ByIndie Film Sprites, writer at
Publicity and social media consultant for films across the globe.
Indie Film Sprites

Webseries from TurtleDove Films has just dropped and it's fantastic. is a female-driven comedy about friendship and f***ing up in the greatest city in the world: Austin and I couldn't resist the chance to catch up with Elena Weinberg (who plays Layla).

Elena is truly a female film-making powerhouse and inspiration. Acting from the age of 3 with a BA in Theatre from St Edward's University in Austin, Texas, she formed TurtleDove Films with Duncan Coe after college. She says it was "an experiment to broaden our horizons and learn how to do things other than act and write." Doing a 12-month project where they produced one short film a month for a full year it served as a DIY self-taught film school. At the end of the year they LLCed and crowdfunded via Seed&Spark for start-up costs. Since then, Elena has continued to act and freelance produce and direct as well as run TurtleDove Films.

When news of started to make the rounds, I knew I had to pick Elena's brains about it in the hopes that it would help inspire other women wanting to pursue their own film industry aspirations, regardless of whether they wanted to act, write, produce or direct.

Tell us about your character Layla.
Layla is an aspiring stand up comedian who baristas to pay the bills. She is very set in her ways; she was born in Austin and has never dreamed of leaving. She's headstrong and always has her eyes on the prize. Melanie moving to town is a blessing in disguise for her; she starts to realize that she can let loose sometimes and sometimes it's okay to not know where you're going. She loves teen television dramas, margaritas and spending time at the river. Honestly, she's a heightened version of me, so all the little details I put into her are endless.

How differently would have turned out if it wasn't based on the friendship between yourself and Mallory Larson?
It wouldn't have. Mallory came to me early this year and pitched a short film version of the story (which was based on a play we did together called "All About a Boy") which evolved into the webseries idea. Without that push, TurtleDove may never have even turned in that direction. This story is completely both of ours: we just couldn't have told a story like this without our real life friendship.

What do you hope viewers take away from when they watch it?
I hope it makes people happy. I mean, everyone hopes that in some form or fashion, but really, our goal is super simple: to make people laugh and have fun. There is so much depressing stuff in this world and we just want to remind people that life can just be simple and goofy and fun. I mean, there are some touching, dramatic, deeper moments throughout the season, but the objective remains the same.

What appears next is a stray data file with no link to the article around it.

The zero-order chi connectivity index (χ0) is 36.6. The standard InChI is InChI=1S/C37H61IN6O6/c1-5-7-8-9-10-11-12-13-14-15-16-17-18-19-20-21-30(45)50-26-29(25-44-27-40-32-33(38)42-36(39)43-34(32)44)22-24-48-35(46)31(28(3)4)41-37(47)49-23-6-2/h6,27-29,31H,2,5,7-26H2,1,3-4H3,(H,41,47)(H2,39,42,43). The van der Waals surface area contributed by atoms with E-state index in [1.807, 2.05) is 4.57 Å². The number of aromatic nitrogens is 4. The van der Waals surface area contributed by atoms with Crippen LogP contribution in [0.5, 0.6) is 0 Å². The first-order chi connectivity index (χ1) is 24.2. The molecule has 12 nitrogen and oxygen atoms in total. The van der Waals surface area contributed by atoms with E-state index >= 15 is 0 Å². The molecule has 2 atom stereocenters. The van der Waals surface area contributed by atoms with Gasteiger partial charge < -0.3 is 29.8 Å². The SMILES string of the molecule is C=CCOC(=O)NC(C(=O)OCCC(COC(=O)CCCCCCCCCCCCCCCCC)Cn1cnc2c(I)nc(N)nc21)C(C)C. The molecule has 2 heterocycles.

We also hope this makes people to continue to think about the role of women in the industry. Being so female heaving both on and off screen, we hope that we can help with the Female Filmmaker revolution that's happening right now. Women have voices and should use them!

What were the biggest challenges when writing and filming ?
Timing was our biggest issue for sure. This was Mal and I's first writing project together ("All About a Boy" was written for us) so neither of us really had any idea the amount of work we were going to have to put in to write 100 plus pages together and unify them as the singular "" voice. We definitely rushed the writing process a bit, and have discussed how we're going to fix that for season 2. Don't get me wrong, we're both very happy with how the scripts turned out, it was just a bit stressful at times.
Pre-production was also a bit crazy for us: I put a self-imposed deadline on us because we had the opportunity to screen at the end of September, so we had to kind of rush through pre-pro to get everything shot in time for that, which made filming a little stressful. Other than stress, though, there weren't huge issues with actual filming. As we go through editing, I know that I want to be more particular with the camera work in season 2, but that's just personal preference.

This is the first webseries for TurtleDove Films. What did you learn in the process of creating it?
The biggest thing I've learned is that collaboration is key. Duncan and I spent an entire year basically working alone and trying to figure out everything ourselves; not because we weren't open to other's opinions or expertises, we just genuinely didn't want to bother anyone. Bringing on more producers and writers was a huge sigh of relief for us. Having a group of people as emotionally involved in a project as you are is not only a huge confidence boost, but so many more amazing things happen. There were so many little moments throughout the entire process that wouldn't have happened without the people around us.

You act, freelance produce, direct AND run TurtleDove Films. Any advice to women working in the film industry?
If there's something you want to do, do it. The only person stopping you from accomplishing whatever it is you're passionate about is you; I don't really care if people say there isn't a place for "this" or "that" in the industry -- as long as you care deeply about it and have the drive to get it done, there is a place. I'm constantly working on something. Well, I'm constantly working on like 4 things (haha). I get almost no sleep, but it’s totally worth it for me. If you stay true to your personal voice, someone is going to notice and someone is going to like it.

Want to see Episode 1? Check it out HERE. More eps dropping October 1!


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